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Freedom: A History of US.
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Webisode 9: Working for Freedom
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Poor Carnegie
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But when the most successful banker in America, J. Pierpont Morgan, offered to buy Carnegie out, he finally decided to change his way of life. It was 1901, nine years after the Homestead strike, and Carnegie was sixty-six. The sale would make him one of the richest men in the world. Maybe he remembered the note he wrote at thirty-three. He sold his business interests and began a new career—giving away his money. See It Now - Carnegie Cartoon

Carnegie now said that millionaires had a duty to distribute their wealth while they were still alive Check The Source - "Wealth": An Essay by Andrew Carnegie in the NORTH AMERICAN REVIEW. Hear It Now - Andrew Carnegie "The man who dies rich dies disgraced," he said. He began by building libraries in towns all across the country—3,000 of them, costing nearly $60 million See It Now - A Carnegie Library. He gave money to colleges and schools and artists and writers. And he founded three institutes—one to promote peace, one to improve teaching, and one to try to make the world better through science. One day he asked his assistant how much he had given away. It was $324,657,399. Carnegie gasped when he heard the number. Hear It Now - Andrew Carnegie "Good heavens! Where did I ever get all that money?" he said.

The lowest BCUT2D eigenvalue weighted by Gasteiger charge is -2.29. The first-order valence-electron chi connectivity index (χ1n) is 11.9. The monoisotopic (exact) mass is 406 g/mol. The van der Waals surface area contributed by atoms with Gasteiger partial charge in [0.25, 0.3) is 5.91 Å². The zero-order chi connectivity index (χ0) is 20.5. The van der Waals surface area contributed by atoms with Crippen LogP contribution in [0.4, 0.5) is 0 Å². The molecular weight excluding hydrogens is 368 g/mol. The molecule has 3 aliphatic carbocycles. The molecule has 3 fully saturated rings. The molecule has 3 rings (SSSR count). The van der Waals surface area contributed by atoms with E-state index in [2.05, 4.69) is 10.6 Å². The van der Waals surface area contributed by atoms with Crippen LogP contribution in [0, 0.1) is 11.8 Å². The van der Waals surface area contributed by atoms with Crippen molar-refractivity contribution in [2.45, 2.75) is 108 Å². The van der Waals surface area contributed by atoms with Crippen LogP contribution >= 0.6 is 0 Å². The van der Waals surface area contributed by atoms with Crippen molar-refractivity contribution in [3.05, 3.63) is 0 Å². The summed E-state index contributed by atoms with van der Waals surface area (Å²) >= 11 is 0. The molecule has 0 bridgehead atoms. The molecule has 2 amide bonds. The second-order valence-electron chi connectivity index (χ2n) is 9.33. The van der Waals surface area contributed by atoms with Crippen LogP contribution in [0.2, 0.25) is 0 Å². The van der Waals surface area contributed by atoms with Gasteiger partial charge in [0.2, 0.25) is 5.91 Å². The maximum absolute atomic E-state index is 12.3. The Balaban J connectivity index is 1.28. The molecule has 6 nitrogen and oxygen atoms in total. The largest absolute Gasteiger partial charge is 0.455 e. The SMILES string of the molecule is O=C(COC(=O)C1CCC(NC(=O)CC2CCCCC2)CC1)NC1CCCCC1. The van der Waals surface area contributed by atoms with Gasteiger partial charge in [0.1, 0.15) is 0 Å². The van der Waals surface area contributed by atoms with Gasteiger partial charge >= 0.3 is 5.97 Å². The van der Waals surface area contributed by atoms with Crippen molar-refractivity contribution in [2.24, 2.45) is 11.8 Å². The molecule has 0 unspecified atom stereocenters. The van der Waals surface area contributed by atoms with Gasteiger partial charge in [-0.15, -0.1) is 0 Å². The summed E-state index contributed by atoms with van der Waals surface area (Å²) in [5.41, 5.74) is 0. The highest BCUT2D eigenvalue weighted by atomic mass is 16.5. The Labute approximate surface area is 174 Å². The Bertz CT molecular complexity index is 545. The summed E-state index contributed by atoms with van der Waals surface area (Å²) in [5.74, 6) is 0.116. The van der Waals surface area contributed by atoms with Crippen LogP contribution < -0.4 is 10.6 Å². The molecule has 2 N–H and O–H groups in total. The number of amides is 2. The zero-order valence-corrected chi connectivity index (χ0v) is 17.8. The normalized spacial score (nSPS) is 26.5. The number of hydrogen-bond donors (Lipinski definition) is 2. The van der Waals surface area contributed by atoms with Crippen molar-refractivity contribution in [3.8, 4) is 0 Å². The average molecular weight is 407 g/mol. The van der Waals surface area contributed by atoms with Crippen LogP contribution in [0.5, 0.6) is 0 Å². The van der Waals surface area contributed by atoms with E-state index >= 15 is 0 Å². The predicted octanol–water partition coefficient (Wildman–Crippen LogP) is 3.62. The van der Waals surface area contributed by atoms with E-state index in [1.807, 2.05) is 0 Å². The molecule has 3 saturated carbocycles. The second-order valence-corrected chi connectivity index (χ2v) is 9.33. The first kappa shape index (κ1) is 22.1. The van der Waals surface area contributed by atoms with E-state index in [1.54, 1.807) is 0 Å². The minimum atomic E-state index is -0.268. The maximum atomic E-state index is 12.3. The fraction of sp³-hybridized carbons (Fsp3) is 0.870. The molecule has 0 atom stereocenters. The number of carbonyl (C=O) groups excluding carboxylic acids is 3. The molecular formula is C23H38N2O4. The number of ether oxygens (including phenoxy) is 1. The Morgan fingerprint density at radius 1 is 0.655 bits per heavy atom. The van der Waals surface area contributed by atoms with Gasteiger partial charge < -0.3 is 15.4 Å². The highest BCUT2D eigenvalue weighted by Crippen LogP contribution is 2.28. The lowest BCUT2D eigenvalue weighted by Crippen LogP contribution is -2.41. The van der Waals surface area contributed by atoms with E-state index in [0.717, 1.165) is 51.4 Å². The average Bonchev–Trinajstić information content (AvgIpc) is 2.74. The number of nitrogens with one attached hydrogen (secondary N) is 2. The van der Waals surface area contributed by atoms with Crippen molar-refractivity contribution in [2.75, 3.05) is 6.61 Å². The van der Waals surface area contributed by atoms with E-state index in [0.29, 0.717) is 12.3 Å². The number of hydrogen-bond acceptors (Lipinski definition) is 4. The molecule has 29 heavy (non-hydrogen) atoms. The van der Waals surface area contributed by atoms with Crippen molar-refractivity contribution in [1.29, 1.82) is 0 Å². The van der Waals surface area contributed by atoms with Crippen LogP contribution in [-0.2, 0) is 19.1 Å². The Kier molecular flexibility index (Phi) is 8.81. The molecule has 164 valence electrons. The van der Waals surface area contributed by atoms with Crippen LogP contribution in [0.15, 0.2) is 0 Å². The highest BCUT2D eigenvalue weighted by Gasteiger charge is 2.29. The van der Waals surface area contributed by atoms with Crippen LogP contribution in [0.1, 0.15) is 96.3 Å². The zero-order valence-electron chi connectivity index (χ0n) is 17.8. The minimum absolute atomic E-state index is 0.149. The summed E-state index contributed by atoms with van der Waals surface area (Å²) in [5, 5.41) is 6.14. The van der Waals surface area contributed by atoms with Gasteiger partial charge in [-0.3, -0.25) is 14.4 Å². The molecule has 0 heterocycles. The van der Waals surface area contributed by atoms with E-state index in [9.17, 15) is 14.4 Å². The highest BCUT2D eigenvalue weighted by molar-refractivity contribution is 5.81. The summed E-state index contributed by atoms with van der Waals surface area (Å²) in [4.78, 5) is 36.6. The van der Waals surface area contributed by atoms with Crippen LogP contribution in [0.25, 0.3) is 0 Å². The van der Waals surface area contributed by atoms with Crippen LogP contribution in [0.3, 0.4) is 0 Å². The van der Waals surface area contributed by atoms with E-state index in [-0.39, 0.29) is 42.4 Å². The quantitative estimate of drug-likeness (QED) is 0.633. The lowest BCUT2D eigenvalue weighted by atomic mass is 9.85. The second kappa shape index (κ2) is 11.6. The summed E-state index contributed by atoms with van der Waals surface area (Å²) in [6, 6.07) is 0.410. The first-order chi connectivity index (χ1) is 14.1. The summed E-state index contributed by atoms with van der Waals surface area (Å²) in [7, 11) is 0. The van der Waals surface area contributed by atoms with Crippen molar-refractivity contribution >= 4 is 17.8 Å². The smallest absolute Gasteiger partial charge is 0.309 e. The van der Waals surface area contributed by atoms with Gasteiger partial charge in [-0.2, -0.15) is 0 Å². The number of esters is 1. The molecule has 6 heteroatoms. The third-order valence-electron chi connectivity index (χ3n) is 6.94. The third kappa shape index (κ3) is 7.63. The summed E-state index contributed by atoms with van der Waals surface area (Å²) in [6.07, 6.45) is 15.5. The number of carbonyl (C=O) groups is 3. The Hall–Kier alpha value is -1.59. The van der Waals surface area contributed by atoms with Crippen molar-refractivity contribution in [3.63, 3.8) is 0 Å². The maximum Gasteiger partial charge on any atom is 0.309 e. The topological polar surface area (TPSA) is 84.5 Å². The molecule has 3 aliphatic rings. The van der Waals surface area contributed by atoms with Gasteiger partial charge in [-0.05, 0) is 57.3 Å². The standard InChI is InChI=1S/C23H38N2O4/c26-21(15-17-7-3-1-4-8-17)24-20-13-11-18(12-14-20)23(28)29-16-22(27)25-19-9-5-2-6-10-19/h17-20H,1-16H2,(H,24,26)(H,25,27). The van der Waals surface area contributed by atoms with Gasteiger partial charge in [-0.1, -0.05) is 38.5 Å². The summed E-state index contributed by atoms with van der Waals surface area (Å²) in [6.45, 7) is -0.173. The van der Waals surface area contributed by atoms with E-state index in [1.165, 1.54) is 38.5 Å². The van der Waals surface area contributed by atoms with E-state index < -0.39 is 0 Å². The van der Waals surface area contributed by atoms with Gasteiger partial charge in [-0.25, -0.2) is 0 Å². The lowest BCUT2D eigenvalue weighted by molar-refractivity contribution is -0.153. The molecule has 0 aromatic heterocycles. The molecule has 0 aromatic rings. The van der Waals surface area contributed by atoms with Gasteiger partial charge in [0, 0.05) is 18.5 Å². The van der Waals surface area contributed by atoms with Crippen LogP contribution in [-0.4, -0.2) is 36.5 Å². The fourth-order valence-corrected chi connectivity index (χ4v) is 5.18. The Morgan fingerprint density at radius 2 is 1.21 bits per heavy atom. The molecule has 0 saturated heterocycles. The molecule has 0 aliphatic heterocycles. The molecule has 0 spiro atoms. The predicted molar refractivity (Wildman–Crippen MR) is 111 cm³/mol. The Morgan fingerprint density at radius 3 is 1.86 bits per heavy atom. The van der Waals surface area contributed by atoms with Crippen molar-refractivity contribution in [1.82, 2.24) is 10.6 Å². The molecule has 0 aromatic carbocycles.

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Did You Know?
The Gilded Age brought change for middle-class people as well as for rich and poor. City folk who had Sundays off could buy a train or trolley ticket and go to the country or the beach. Vacations became a part of the lives of ordinary people for the first time.


Did you know that Freedom is adapted from the award-winning Oxford University Press multi-volume book series, A History of US by Joy Hakim?



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